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I am using a bootloader program which is in Assembly and I am calling a C function frequently to SEND and RECEIVE a Character at a time. The controller I am using seems to have just 3 general purpose registers which it uses frequently. Apart from that I am storing some bytes in fixed RAM locations.

SO, my question is: Will C function overwrite these RAM location, which were defined in Assembly?

I am doing PUSH and PULL of the concerned registers before going and after coming from these C functions.

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If I understand your question correctly, you are concerned about the RAM locations used in your assembly module overlapping with some variable declared in a C module. You can examine the list file output by your linker to determine if this is the case. The linker list file will show all of the RAM addresses used by your C modules which you can compare to the fixed RAM locations used in the assembly module.

Note that if your linker does not produce a list file automatically, you will have to read through your linker's documentation to find the right command line option to do so.

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To expand on this, you may be able to use your linker to define named memory locations for your special areas in RAM. Doing that would also reserve the areas, protecting them from other symbols being placed there. –  Zan Lynx Nov 5 '10 at 21:07
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It all depends on the C calling convention that the C code was compiled in. Calling convention is how the caller and callee will communicate with regards to passing data into the function and returning values afterwards. This includes who wil do stuff like back up registers onto the stack before/after calling, will it be necessary to prep the registers before calling the C function, can you guarantee that the registers will return the way they were, etc.

You'll need to find out how the C code was compiled (with what Calling Convention setting). Note that this is also architecture specific. A summary of the different calling conventions and a description of what each entails can be found at Wikipedia here:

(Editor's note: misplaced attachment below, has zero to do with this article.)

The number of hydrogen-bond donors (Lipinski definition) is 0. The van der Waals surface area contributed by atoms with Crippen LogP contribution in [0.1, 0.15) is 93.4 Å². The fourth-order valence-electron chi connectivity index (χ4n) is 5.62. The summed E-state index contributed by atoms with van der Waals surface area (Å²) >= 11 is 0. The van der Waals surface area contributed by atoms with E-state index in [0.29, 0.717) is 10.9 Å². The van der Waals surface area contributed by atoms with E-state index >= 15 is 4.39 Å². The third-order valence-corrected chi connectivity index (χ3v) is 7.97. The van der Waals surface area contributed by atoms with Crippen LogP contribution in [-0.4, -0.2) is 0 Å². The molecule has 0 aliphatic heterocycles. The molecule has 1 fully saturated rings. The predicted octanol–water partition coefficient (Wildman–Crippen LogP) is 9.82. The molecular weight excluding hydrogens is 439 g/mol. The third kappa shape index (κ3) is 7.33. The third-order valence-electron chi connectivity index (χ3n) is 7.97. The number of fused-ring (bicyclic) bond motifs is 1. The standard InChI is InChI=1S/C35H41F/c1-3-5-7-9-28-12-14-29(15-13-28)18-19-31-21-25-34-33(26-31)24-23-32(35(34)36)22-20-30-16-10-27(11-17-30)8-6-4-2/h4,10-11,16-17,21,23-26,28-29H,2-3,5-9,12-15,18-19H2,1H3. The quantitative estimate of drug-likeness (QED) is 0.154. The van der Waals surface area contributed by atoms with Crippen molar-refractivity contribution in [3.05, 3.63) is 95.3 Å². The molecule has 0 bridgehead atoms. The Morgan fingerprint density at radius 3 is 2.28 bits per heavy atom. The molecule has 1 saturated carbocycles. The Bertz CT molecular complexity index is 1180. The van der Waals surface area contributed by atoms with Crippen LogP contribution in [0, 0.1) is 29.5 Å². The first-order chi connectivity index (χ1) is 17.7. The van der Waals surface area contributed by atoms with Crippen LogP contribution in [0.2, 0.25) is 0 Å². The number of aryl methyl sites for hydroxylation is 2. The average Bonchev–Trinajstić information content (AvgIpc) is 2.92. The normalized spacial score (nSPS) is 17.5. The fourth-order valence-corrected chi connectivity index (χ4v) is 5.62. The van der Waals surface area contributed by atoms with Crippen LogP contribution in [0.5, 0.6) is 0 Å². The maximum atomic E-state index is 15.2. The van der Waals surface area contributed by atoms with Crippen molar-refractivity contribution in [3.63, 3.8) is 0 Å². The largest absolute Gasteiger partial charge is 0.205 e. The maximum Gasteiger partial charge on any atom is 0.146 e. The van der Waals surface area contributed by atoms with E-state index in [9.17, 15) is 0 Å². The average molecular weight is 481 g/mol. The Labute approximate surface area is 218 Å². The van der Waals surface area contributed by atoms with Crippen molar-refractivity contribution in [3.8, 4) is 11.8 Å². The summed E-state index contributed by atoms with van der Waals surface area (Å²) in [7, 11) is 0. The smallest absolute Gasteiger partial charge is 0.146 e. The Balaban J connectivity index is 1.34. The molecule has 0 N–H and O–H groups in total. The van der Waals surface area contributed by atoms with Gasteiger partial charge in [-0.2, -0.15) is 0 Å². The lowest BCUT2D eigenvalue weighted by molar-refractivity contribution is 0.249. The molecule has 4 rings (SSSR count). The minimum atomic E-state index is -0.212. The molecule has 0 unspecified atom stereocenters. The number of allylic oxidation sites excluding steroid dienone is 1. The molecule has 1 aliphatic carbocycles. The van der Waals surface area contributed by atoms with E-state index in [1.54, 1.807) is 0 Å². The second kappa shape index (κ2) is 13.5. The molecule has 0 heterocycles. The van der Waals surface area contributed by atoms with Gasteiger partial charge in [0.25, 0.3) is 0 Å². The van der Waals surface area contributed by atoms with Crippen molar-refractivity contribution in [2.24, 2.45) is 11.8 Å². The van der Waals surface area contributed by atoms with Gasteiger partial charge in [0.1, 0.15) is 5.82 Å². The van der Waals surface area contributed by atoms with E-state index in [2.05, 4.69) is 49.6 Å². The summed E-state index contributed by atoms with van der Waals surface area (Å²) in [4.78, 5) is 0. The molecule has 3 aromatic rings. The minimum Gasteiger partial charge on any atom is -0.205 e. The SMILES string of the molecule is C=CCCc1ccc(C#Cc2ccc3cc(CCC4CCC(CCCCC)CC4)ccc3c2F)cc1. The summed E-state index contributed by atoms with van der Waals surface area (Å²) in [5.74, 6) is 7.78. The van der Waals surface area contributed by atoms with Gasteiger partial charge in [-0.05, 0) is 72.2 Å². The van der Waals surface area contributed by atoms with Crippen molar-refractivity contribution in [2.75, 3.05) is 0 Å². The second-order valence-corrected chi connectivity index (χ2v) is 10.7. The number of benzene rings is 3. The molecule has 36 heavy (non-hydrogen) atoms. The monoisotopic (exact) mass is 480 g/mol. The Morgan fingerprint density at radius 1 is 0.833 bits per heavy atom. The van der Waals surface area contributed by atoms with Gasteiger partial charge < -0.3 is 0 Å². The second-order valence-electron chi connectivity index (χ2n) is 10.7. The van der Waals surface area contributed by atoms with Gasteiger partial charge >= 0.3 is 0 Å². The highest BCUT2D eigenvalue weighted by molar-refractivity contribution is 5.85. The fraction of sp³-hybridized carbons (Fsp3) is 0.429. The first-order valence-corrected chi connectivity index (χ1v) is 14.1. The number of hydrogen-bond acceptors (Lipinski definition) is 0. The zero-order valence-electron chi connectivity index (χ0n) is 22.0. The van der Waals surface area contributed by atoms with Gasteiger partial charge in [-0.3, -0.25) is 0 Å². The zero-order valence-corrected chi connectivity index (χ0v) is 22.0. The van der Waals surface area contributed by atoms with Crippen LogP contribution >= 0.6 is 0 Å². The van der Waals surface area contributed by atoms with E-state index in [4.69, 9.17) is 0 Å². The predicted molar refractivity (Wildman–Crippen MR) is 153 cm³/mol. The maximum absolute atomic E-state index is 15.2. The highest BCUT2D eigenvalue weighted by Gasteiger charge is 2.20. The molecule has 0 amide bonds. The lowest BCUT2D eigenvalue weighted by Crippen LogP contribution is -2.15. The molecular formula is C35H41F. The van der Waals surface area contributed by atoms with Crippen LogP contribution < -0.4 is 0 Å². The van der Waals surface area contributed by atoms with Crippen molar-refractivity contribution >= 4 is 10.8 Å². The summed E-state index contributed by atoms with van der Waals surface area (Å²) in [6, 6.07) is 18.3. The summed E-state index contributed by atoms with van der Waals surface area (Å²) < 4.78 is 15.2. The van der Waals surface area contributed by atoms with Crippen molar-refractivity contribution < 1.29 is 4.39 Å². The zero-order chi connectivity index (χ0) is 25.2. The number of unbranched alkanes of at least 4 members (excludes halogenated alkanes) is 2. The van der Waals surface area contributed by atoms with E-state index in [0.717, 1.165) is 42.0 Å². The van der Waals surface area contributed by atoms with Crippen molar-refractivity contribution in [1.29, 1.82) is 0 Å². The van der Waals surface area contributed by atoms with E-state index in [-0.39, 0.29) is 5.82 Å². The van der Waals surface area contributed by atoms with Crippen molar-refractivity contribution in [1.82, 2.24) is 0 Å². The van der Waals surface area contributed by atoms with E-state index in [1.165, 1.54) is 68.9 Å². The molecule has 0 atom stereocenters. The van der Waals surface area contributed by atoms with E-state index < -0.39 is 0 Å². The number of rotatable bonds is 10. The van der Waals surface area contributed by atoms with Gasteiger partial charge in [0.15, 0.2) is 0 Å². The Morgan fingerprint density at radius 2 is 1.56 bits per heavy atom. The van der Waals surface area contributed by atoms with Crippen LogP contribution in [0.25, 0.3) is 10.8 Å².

http://en.wikipedia.org/wiki/Calling_convention

http://en.wikipedia.org/wiki/X86_calling_conventions

On x86, cdecl and stdcall are the most popular conventions. cdecl means your ASM code should do the cleanup, while stdcall says the function being called is responsible for it. If you have the source code for the C function, I would suggest passing the necessary flags to the compiler to make it a "Callee cleanup" convention (usually stdcall, but safecall and fastcall are also options) which means you can safely call the C function without worrying about register corruption.

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I'm not sure the question is about calling convention. Doesn't the sentence "Apart from that I am storing some bytes in fixed RAM locations" imply that the bytes stored in fixed RAM locations have nothing to do with the assembler code calling C code? –  semaj Nov 5 '10 at 20:53
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As long as you are keeping the previous values on the stack when doing the c calls you should be fine. Just make sure that you are pushing onto stack before the call and popping off the stack after returning.

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I would add to that to make sure that the RAM locations are as far from the stack as possible if space is limited. –  user470379 Nov 5 '10 at 17:50
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It's more complicated than that. It depends on the calling convention. –  Mahmoud Al-Qudsi Nov 5 '10 at 20:30
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